Baltic Sea past climate
A few years ago, the American scientist Michael Mann launches his thesis on global temperature variations during the past millennium. Using indirect observations from earlier times and measurement series from 1850 and onwards, he showed that the variations were small until a hundred years ago, when there was a steep rise in the curve. Many have used Mann's curve to support the theory that the higher quantity of greenhouse gases impacted the climate in the 20th century. Others have questioned both Mann's method and his results. Mann's conclusions are based on a skewed distribution of data. While the mass of information certainly becomes denser when we gain access to instrumental data, its reliability is inadequate. Data on temperature in the sea are few. The measurements were taken on land and frequently in areas of strong population growth. Sites and instruments were often changed.
From the majority of the period, we have only sparse, indirect observations of tree rings, sediments, and drill cores; observations that have been translated to temperature. These are reinterpretations that entail a large measure of uncertainty. Nor is ground temperature alone sufficient to characterize something as complex as the climate. Our studies of the Baltic Sea show that the total heat balance must be taken into account (Omstedt and Nohr , 2004). Such an analysis will perhaps not become reliable for the entire earth's heat content until we can combine instrumental and global satellite data. Here, there is a great deal for future research to do.
Mann's thousand-year curve should not be taken as gospel. The conclusion that the 20th century was unique may be a hasty one. What if the deviation is only an expression of longer and better measurement series, or constitutes a normal variation that becomes apparent only when longer periods of time are studied in detail? What was the situation in the 1930s.the early 1700s.the Middle Ages?
If anything, Mann's work emphasizes the need for more in-depth studies. Existing climate archives must be supplemented with new ones. Let us give one example. One of the most intriguing long climate series shows how the Baltic Sea has frozen year by year from the early 1700s to the present day. The bar chart shows (Figure 1) the size of the ice cover every year. The greatest climate change in the period takes place in the late 1800s (Omstedt and Chen, 2001, Omstedt et al., 2004). The breakpoint marks the end of the "Little Ice Age" and the beginning of the milder period we are in today. What caused the climate change is uncertain, but our studies show that many low-pressure fronts moved in over the Baltic Sea during this phase.
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Figure 1. Annual size of the Baltic Sea ice cover since the 1700s based on various types of observations. The annual variation is large, but the variations are considerably smaller when illustrated as 30-year mean values (red curve). The green line shows the average size of the ice for the entire period and the circle marks a breakpoint where the climate changed and the Little Ice Age ended.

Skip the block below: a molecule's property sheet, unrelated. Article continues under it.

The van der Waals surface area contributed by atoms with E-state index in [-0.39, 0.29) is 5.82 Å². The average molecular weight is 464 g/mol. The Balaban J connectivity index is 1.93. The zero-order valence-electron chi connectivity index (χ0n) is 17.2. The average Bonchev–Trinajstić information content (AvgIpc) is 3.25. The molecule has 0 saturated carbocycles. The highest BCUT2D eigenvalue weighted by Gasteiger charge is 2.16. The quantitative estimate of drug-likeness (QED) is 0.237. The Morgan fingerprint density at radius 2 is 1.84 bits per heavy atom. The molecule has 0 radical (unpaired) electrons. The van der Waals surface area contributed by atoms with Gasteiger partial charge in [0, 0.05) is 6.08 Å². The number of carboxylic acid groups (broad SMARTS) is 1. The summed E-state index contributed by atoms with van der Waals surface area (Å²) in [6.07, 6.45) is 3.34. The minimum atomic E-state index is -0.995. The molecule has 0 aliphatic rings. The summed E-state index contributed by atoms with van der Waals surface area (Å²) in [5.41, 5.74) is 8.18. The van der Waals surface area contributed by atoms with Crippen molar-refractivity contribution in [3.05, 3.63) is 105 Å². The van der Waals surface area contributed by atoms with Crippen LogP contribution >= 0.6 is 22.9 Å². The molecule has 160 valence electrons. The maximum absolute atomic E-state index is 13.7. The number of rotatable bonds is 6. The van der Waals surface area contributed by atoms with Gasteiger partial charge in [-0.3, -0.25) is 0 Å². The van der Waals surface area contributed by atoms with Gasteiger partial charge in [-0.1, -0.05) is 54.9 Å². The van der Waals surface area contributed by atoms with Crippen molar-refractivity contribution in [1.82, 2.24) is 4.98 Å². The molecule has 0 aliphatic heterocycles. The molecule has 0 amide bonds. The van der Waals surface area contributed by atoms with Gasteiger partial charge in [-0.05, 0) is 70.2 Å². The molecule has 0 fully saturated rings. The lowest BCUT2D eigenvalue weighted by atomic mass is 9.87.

Our understanding of the distribution of the ice is based on various types of information. In modern times, data are provided by weather stations, ice-breakers, the coast guard, and satellites. Earlier observations are based on information found in newspapers, lightship logs, other log-books, travelogues, and similar sources. But that kind of information is becoming increasingly thin. To find out about the distribution of the ice before 1720, we must employ other methods.Our research team analyzed the correlation between winds and ice. Using reconstructed atmospheric pressure, we could connect to how the winds blew and the ice distribution. As usual, it involved a combination of measuring data and indirect methods. There are only a few indirect measurement series available for Northern Europe before 1720. Unevenly distributed information of varying quality is a problem. Despite that, we believe our model can tell us something about how the climate has varied in the Baltic Sea.
We also got help from an unexpected source: the old Swedish monarch Carl X Gustaf, who walked with his army across the ice in the Little Belt and the Great Belt in 1658. Our model calculations, shown in the diagram, also indicate that it was cold that year. A documented historical event thus supports our calculations and shows how historical archives can be meaningful to climate research.
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Figure 2. The climate model's calculations of the size of the ice cover in the 1650s. The model indicates that there was a great deal of ice in 1658, which is consistent with the historical fact that King Carl X Gustaf and his army walked across the Little Belt and the Great Belt that year.
Swedish researchers have formed a network aimed at mapping the climate of Sweden for the past two thousand years (MUSCAD). We are meeting annual and one of the subjects of discussion during last meeting 2004 in Göteborg was the value of historical documents as sources of knowledge about the climate. Sweden has unique documents that have never been examined in this context. Working together, humanist researchers and scientists can piece together a picture of past seas and ancient climates.